The importance of words: talking turkey

The bizarre idea of ‘pardoning’ a turkey at the festival known as Thanksgiving has popped into my head several times in recent days. Even disregarding the cultural gap arising from my Scottish heritage, it’s such a strange concept, to cause a sentient individual to exist by our contrivance and intervention (never more true that when applied to turkeys from whom our ‘selective breeding’ for massive and early weight gain has actually removed the ability to procreate without the terrifying outrage of artificial insemination), and then enact a mockery of a ceremony to ‘pardon’ them for the crime of being our unnecessary victims.

However it finally occurred to me today that the idea comes from a familiar place. That place is that one of entitlement and superiority, the place into which we are indoctrinated as infants by a mixture of half truths, myths and outright lies. It occurs to me that ‘pardoning’ does not occupy a unique space within the confusion and delusion of the narrative that we create in our futile efforts as adults to make sense of a childhood fantasy that for many makes less and less sense as we reach maturity.

‘Pardoning’ defenceless individuals sits snugly alongside the words ‘mercy’, ‘compassion’ and ‘kindness’ to name but a few within the whole fiction of our imaginary entitlement and mistaken necessity.

Each of these words holds more than just a suggestion that we are exercising stern and noble restraint from actions and behaviours that we feel perfectly entitled (i.e. within our rights) to make. Aren’t they such feel-good words? They’re words we like to use in the hope that we’re creating a good impression with just how decent we are towards those whose lives we (and, we presume, everyone else) considers to be so much less important and worthy than our own.

And the soaring climax of our immense self importance? ‘Pardoning’ animals; benevolence personified.

Its all about us. Again.

And who is all that about? It’s about us. Of course it is, who else is there? Basking in the warm glow of demonstrating what nice people we are, there is little if any awareness or empathy for those who are ‘pardoned’ in this pantomime. Why would there be? They’re just animals for goodness sake. It’s just a joke, right?

But let’s change the script somewhat. Let’s use words like ‘justice’, ‘rights’, ‘integrity’, ‘decency’, ‘honesty’, ‘truth’. And here’s a really big one, ‘respect’. These are words that simply focus on the big issues of right and wrong. There is no self-aggrandisement in being right, in doing the right thing; it’s just right. There are no brownie points in being honest, in being decent or in seeing justice done. It’s no more and no less what we should all be doing as the bottom line. These are words that focus on those who are being persecuted. They’re not words that look for admiration or approval for the persecutors; they’re humble words that speak to our conscience rather than our ego. They’re words about our sentient victims and they ring with sincerity.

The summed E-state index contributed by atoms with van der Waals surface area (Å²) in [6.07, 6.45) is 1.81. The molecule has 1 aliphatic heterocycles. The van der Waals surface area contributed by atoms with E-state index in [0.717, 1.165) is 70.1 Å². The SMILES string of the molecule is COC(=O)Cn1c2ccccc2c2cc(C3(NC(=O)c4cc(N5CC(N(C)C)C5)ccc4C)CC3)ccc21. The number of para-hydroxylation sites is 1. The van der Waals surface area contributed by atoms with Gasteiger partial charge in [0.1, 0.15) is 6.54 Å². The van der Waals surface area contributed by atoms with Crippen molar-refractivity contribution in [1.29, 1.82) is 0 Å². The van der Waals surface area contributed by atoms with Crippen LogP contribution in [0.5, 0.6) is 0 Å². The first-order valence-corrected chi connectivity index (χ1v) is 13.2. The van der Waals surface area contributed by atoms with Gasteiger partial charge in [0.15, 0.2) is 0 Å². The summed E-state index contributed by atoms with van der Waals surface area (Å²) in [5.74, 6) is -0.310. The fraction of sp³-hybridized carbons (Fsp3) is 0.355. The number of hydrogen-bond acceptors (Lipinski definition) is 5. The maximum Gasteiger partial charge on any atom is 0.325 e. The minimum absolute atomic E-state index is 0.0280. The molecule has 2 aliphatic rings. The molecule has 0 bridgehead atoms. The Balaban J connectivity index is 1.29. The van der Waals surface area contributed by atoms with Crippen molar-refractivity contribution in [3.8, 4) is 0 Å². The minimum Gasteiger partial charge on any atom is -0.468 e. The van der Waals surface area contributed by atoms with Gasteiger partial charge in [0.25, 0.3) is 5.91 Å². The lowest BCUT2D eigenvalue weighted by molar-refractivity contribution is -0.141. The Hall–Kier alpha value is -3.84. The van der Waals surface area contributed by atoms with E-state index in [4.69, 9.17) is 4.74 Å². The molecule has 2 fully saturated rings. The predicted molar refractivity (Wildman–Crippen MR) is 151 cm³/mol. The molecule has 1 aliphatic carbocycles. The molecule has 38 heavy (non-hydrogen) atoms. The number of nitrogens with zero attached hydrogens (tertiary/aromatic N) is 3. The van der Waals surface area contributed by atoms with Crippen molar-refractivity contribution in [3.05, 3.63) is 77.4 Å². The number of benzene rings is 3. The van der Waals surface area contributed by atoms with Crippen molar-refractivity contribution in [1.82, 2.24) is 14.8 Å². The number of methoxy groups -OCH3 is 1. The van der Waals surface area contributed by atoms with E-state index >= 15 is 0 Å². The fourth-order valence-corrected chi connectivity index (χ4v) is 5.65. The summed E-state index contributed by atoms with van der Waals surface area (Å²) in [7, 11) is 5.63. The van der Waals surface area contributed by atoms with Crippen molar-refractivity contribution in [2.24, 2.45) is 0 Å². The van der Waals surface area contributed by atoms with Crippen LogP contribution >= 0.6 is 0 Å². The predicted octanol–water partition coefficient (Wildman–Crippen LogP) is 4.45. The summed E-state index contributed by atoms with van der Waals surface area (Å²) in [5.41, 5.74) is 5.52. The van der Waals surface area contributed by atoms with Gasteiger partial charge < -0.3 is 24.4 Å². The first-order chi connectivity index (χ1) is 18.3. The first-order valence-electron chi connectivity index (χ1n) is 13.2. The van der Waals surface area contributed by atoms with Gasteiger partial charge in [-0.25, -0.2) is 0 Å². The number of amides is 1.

Making it real

We would never hold a comic ceremony to ‘pardon’ a human child from being beaten or abused. We wouldn’t seek praise for being ‘merciful’ because we decided not to batter our spouse this week. It’s not ‘compassionate’ or ‘kind’ to refrain from needlessly harming, hurting, mutilating, killing other humans. It’s just the absolute rock bottom of our responsibility as individuals.

Words are so very much more important than most of us recognise, and the words we use about the defenceless victims of our vicious, deluded species are the most important words of all.

Keeping our focus where it needs to be

When we make it all about us and our need for praise and approval, we take the focus off these billions of gentle and desolate victims whose dates in the slaughterhouse will never be rescinded by a ‘pardoner’ looking for praise and a pat on the back. We make the whole issue about us.

And it’s not about us. It never was.

Despite the fiction that we weave about the violence and the slaughterhouse horror of our actions in our attempts to justify the unforgivable, it is not about us. It’s about our needless, defenceless victims. And they need justice. They need us to be honest. They need us to be decent. They need us to be vegan. What are we waiting for?

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1 Response to The importance of words: talking turkey

  1. Mary Finelli says:

    It’s such a classic case of blaming the victim.


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